How Has Labor Demand Been Affected by the COVID-19 Pandemic? Evidence from Job Ads in Mexico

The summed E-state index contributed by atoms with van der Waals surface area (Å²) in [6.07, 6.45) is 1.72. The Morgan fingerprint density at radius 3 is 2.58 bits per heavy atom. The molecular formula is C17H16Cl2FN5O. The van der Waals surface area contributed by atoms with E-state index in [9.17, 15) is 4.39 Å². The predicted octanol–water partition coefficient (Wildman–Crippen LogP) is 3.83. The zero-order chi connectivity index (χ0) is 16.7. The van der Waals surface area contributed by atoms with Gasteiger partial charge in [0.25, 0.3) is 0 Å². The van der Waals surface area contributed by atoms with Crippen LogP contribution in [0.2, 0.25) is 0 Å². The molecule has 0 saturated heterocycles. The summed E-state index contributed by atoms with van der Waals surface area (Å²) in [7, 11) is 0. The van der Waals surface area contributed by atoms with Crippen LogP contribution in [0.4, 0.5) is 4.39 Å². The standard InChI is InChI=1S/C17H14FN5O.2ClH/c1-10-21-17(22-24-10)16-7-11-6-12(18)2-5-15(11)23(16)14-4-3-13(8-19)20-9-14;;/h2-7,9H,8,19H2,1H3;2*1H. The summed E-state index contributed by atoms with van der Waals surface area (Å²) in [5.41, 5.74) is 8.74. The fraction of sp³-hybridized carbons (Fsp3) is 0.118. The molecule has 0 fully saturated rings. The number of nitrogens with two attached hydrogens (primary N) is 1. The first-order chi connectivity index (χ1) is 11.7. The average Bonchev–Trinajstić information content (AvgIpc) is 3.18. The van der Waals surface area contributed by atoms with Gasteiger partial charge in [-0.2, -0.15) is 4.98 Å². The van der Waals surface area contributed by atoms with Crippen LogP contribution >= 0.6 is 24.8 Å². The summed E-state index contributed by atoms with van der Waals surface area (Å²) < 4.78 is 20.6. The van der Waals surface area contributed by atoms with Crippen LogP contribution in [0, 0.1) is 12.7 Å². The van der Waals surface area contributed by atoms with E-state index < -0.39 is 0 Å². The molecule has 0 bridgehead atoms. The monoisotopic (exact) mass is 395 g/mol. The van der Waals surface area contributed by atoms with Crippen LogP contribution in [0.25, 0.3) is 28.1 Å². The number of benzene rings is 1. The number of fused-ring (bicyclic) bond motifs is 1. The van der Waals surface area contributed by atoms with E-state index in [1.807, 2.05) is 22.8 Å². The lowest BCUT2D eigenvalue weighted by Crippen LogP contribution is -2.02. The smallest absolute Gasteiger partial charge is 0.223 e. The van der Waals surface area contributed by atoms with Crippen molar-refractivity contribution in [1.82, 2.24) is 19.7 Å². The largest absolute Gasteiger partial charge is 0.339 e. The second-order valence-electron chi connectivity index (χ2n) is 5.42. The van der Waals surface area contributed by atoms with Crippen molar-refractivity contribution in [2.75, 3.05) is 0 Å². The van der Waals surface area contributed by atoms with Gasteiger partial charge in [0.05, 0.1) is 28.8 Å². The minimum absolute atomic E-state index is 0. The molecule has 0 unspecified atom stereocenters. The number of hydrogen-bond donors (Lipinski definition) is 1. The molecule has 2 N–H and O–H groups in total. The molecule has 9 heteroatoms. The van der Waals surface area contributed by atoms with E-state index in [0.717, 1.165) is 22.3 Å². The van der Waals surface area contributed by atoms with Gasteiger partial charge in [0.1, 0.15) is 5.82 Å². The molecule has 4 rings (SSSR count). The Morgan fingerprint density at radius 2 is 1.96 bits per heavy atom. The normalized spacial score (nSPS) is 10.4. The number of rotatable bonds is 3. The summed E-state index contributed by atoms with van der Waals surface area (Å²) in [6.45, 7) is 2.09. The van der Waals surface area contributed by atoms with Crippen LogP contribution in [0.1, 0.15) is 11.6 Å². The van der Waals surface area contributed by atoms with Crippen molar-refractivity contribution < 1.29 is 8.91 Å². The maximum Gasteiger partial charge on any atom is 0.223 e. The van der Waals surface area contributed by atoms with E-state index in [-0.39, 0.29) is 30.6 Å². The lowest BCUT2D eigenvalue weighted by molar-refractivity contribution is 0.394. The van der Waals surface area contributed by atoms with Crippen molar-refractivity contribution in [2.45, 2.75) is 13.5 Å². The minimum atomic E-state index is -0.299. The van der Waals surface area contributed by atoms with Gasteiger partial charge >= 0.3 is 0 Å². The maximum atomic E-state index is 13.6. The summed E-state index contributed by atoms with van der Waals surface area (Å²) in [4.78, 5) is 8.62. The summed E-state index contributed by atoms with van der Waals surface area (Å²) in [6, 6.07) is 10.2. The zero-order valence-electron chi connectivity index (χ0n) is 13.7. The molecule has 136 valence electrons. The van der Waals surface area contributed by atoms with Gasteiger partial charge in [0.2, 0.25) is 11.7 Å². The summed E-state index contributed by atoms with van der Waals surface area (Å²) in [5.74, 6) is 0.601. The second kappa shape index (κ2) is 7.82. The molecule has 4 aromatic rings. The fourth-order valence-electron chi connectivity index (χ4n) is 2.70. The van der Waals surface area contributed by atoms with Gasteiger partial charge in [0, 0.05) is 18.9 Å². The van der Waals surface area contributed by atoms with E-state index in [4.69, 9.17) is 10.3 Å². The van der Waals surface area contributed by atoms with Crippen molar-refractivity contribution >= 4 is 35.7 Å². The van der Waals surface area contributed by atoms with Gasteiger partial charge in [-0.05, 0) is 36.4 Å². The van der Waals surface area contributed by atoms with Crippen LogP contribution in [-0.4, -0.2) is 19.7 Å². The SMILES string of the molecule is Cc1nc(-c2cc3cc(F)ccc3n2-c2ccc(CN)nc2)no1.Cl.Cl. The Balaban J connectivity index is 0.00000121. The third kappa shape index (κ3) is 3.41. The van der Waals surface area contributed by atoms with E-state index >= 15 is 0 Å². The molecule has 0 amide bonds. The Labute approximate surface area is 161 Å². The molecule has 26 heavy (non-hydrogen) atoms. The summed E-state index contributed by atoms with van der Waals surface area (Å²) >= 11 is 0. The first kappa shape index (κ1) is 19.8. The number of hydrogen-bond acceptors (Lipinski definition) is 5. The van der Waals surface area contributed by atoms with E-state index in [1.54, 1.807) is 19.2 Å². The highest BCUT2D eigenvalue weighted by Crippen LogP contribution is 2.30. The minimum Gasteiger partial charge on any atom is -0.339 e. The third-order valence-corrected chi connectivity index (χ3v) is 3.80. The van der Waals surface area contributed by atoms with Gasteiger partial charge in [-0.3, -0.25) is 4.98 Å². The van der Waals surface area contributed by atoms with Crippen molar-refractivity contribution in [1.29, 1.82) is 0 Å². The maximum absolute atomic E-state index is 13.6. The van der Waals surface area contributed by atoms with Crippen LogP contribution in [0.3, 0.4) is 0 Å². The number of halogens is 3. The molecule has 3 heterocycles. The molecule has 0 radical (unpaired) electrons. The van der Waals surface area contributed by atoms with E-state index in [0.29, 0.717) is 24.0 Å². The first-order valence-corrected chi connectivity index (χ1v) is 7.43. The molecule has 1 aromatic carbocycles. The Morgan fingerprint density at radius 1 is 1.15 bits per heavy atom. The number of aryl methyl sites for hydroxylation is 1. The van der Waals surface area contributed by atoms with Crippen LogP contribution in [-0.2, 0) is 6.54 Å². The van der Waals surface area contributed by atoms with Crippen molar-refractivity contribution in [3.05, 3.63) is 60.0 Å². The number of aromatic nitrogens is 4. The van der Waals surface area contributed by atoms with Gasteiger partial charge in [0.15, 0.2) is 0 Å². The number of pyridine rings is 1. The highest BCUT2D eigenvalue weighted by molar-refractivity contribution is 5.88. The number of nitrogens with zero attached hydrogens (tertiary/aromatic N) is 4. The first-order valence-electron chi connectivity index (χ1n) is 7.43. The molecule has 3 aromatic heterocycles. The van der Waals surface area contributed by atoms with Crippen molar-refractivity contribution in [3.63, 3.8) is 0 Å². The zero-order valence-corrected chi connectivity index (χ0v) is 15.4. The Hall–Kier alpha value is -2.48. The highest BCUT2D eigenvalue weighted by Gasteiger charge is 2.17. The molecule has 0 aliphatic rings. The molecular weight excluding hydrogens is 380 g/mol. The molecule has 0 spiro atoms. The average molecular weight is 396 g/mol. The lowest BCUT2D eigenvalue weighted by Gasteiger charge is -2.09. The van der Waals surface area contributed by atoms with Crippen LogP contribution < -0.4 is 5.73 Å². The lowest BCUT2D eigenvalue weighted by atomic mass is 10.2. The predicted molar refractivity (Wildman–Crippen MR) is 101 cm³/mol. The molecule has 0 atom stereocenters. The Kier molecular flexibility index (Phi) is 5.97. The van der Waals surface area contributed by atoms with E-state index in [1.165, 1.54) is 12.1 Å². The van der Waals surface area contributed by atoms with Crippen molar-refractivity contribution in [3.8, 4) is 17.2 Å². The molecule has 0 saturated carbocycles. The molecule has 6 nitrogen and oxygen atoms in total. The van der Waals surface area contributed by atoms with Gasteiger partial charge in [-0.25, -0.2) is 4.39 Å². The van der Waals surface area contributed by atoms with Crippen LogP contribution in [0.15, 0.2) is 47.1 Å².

Abstract: There is a concern among social scientists and policymakers that the COVID-19 crisis might permanently change the nature of work. We study how labor demand in Mexico has been affected during the pandemic by web scraping job ads from a leading job search website. As in the U.S., the number of vacancies in Mexico declined sharply during the lockdown (38 percent). In April there was a change in the composition of labor demand, and wages dropped across the board. By May, however, the wage distribution and the distribution of job ads by occupation returned to their pre-pandemic levels. Overall, there was a slight decline in specific requirements (gender and age), no change in required experience, and a temporary increase in demand for low-skilled workers. Contrary to expectations, opportunities for telecommuting diminished during the pandemic. Using a simple Oaxaca-Blinder decomposition, we find that the variation in the average advertised wage in April is explained more by a higher proportion of low-wage occupations than by a reduction in the wages paid for particular occupations. In sum, we find no evidence of a significant or permanent change in labor demand during the pandemic in Mexico.